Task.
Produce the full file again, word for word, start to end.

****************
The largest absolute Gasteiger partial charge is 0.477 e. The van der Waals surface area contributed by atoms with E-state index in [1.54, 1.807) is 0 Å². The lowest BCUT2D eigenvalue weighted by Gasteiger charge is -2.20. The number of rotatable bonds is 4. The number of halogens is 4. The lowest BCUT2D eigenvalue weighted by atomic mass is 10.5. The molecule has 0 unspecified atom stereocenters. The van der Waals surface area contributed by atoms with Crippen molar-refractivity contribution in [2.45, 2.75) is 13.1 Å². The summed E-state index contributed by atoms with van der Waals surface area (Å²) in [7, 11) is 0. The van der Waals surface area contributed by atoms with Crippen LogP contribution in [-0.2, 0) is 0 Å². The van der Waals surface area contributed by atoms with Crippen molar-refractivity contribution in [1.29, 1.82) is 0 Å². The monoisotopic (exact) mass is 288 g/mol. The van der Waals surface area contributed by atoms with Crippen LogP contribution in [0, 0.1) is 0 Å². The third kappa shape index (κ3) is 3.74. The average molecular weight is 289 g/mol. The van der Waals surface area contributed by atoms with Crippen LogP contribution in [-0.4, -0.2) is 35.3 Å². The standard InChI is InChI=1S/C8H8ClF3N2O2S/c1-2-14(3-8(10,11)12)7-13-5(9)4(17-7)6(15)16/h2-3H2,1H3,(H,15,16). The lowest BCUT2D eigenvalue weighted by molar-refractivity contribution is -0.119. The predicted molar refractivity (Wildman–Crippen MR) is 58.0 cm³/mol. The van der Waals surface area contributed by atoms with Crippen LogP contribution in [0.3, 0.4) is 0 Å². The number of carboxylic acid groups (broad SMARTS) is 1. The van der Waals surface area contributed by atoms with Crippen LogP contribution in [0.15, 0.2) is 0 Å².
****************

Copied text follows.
The largest absolute Gasteiger partial charge is 0.477 e. The van der Waals surface area contributed by atoms with E-state index in [1.54, 1.807) is 0 Å². The lowest BCUT2D eigenvalue weighted by Gasteiger charge is -2.20. The number of rotatable bonds is 4. The number of halogens is 4. The lowest BCUT2D eigenvalue weighted by atomic mass is 10.5. The molecule has 0 unspecified atom stereocenters. The van der Waals surface area contributed by atoms with Crippen molar-refractivity contribution in [2.45, 2.75) is 13.1 Å². The summed E-state index contributed by atoms with van der Waals surface area (Å²) in [7, 11) is 0. The van der Waals surface area contributed by atoms with Crippen LogP contribution in [-0.2, 0) is 0 Å². The van der Waals surface area contributed by atoms with Crippen molar-refractivity contribution in [1.29, 1.82) is 0 Å². The monoisotopic (exact) mass is 288 g/mol. The van der Waals surface area contributed by atoms with Crippen LogP contribution in [0, 0.1) is 0 Å². The third kappa shape index (κ3) is 3.74. The average molecular weight is 289 g/mol. The van der Waals surface area contributed by atoms with Crippen LogP contribution in [-0.4, -0.2) is 35.3 Å². The standard InChI is InChI=1S/C8H8ClF3N2O2S/c1-2-14(3-8(10,11)12)7-13-5(9)4(17-7)6(15)16/h2-3H2,1H3,(H,15,16). The lowest BCUT2D eigenvalue weighted by molar-refractivity contribution is -0.119. The predicted molar refractivity (Wildman–Crippen MR) is 58.0 cm³/mol. The van der Waals surface area contributed by atoms with Crippen LogP contribution in [0.3, 0.4) is 0 Å². The number of carboxylic acid groups (broad SMARTS) is 1. The van der Waals surface area contributed by atoms with Crippen LogP contribution in [0.15, 0.2) is 0 Å².